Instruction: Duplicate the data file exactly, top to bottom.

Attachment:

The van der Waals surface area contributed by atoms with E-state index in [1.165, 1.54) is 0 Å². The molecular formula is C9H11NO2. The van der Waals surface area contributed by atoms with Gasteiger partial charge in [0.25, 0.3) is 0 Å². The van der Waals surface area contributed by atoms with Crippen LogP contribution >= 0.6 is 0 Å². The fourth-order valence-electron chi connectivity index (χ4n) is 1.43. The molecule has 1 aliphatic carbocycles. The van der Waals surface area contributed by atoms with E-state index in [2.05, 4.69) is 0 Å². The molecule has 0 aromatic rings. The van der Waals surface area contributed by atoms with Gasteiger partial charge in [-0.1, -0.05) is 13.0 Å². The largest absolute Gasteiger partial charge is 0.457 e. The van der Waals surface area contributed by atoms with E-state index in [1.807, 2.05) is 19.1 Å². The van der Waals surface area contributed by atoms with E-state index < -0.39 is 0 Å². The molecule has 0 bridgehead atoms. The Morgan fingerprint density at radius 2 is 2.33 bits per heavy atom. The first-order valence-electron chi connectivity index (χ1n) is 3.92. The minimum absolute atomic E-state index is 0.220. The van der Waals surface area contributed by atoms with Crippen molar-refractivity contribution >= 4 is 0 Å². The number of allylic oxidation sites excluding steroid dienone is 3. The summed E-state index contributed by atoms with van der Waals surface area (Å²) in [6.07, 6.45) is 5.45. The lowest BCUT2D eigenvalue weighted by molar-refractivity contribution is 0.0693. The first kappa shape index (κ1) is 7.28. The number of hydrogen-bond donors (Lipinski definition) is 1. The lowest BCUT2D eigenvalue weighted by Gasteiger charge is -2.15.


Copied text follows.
The van der Waals surface area contributed by atoms with E-state index in [1.165, 1.54) is 0 Å². The molecular formula is C9H11NO2. The van der Waals surface area contributed by atoms with Gasteiger partial charge in [0.25, 0.3) is 0 Å². The van der Waals surface area contributed by atoms with Crippen LogP contribution >= 0.6 is 0 Å². The fourth-order valence-electron chi connectivity index (χ4n) is 1.43. The molecule has 1 aliphatic carbocycles. The van der Waals surface area contributed by atoms with E-state index in [2.05, 4.69) is 0 Å². The molecule has 0 aromatic rings. The van der Waals surface area contributed by atoms with Gasteiger partial charge in [-0.1, -0.05) is 13.0 Å². The largest absolute Gasteiger partial charge is 0.457 e. The van der Waals surface area contributed by atoms with E-state index in [1.807, 2.05) is 19.1 Å². The van der Waals surface area contributed by atoms with E-state index < -0.39 is 0 Å². The molecule has 0 bridgehead atoms. The Morgan fingerprint density at radius 2 is 2.33 bits per heavy atom. The first-order valence-electron chi connectivity index (χ1n) is 3.92. The minimum absolute atomic E-state index is 0.220. The van der Waals surface area contributed by atoms with Crippen molar-refractivity contribution >= 4 is 0 Å². The number of allylic oxidation sites excluding steroid dienone is 3. The summed E-state index contributed by atoms with van der Waals surface area (Å²) in [6.07, 6.45) is 5.45. The lowest BCUT2D eigenvalue weighted by molar-refractivity contribution is 0.0693. The first kappa shape index (κ1) is 7.28. The number of hydrogen-bond donors (Lipinski definition) is 1. The lowest BCUT2D eigenvalue weighted by Gasteiger charge is -2.15.